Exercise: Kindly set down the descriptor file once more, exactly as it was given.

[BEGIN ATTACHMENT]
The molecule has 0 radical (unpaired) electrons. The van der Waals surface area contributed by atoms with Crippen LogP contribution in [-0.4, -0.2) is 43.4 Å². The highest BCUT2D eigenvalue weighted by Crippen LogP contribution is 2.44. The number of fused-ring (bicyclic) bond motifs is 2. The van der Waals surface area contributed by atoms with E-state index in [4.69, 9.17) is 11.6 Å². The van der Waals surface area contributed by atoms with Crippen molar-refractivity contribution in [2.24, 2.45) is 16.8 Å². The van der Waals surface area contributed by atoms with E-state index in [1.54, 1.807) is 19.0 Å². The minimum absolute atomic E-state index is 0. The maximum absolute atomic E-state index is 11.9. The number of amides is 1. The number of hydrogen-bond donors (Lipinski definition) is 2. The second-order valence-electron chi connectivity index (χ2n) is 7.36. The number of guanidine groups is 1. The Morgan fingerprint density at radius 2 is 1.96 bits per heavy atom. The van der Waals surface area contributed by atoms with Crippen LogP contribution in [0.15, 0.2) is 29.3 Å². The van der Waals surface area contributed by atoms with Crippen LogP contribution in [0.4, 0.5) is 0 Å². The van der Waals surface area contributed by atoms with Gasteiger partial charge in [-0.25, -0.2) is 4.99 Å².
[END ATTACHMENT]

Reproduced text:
The molecule has 0 radical (unpaired) electrons. The van der Waals surface area contributed by atoms with Crippen LogP contribution in [-0.4, -0.2) is 43.4 Å². The highest BCUT2D eigenvalue weighted by Crippen LogP contribution is 2.44. The number of fused-ring (bicyclic) bond motifs is 2. The van der Waals surface area contributed by atoms with E-state index in [4.69, 9.17) is 11.6 Å². The van der Waals surface area contributed by atoms with Crippen molar-refractivity contribution in [2.24, 2.45) is 16.8 Å². The van der Waals surface area contributed by atoms with E-state index in [1.54, 1.807) is 19.0 Å². The minimum absolute atomic E-state index is 0. The maximum absolute atomic E-state index is 11.9. The number of amides is 1. The number of hydrogen-bond donors (Lipinski definition) is 2. The second-order valence-electron chi connectivity index (χ2n) is 7.36. The number of guanidine groups is 1. The Morgan fingerprint density at radius 2 is 1.96 bits per heavy atom. The van der Waals surface area contributed by atoms with Crippen LogP contribution in [0.15, 0.2) is 29.3 Å². The van der Waals surface area contributed by atoms with Crippen LogP contribution in [0.4, 0.5) is 0 Å². The van der Waals surface area contributed by atoms with Gasteiger partial charge in [-0.25, -0.2) is 4.99 Å².